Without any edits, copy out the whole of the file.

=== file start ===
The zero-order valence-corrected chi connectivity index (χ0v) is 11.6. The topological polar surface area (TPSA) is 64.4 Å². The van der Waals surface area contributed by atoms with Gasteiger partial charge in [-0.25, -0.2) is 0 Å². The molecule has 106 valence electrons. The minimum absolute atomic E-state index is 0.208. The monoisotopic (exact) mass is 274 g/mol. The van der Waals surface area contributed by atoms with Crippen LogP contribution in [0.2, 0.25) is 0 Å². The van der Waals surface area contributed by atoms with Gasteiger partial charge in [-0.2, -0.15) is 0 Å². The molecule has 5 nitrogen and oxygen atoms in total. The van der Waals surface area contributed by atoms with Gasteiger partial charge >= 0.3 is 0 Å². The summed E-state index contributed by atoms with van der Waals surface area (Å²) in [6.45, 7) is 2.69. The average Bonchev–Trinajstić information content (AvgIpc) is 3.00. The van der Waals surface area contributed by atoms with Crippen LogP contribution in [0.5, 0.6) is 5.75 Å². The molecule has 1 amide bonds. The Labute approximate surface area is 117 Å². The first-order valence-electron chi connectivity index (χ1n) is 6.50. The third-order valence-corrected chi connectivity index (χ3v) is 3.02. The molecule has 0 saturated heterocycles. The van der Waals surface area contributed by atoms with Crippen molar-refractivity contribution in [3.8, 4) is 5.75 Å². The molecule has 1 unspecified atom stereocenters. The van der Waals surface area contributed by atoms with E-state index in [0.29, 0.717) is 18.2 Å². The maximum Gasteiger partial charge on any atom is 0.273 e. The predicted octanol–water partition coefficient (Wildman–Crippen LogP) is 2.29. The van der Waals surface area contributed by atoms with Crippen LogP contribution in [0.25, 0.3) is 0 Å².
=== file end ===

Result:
The zero-order valence-corrected chi connectivity index (χ0v) is 11.6. The topological polar surface area (TPSA) is 64.4 Å². The van der Waals surface area contributed by atoms with Gasteiger partial charge in [-0.25, -0.2) is 0 Å². The molecule has 106 valence electrons. The minimum absolute atomic E-state index is 0.208. The monoisotopic (exact) mass is 274 g/mol. The van der Waals surface area contributed by atoms with Crippen LogP contribution in [0.2, 0.25) is 0 Å². The van der Waals surface area contributed by atoms with Gasteiger partial charge in [-0.2, -0.15) is 0 Å². The molecule has 5 nitrogen and oxygen atoms in total. The van der Waals surface area contributed by atoms with Gasteiger partial charge >= 0.3 is 0 Å². The summed E-state index contributed by atoms with van der Waals surface area (Å²) in [6.45, 7) is 2.69. The average Bonchev–Trinajstić information content (AvgIpc) is 3.00. The van der Waals surface area contributed by atoms with Crippen LogP contribution in [0.5, 0.6) is 5.75 Å². The molecule has 1 amide bonds. The Labute approximate surface area is 117 Å². The first-order valence-electron chi connectivity index (χ1n) is 6.50. The third-order valence-corrected chi connectivity index (χ3v) is 3.02. The molecule has 0 saturated heterocycles. The van der Waals surface area contributed by atoms with Crippen molar-refractivity contribution in [3.8, 4) is 5.75 Å². The molecule has 1 unspecified atom stereocenters. The van der Waals surface area contributed by atoms with E-state index in [0.29, 0.717) is 18.2 Å². The maximum Gasteiger partial charge on any atom is 0.273 e. The predicted octanol–water partition coefficient (Wildman–Crippen LogP) is 2.29. The van der Waals surface area contributed by atoms with Crippen LogP contribution in [0.25, 0.3) is 0 Å².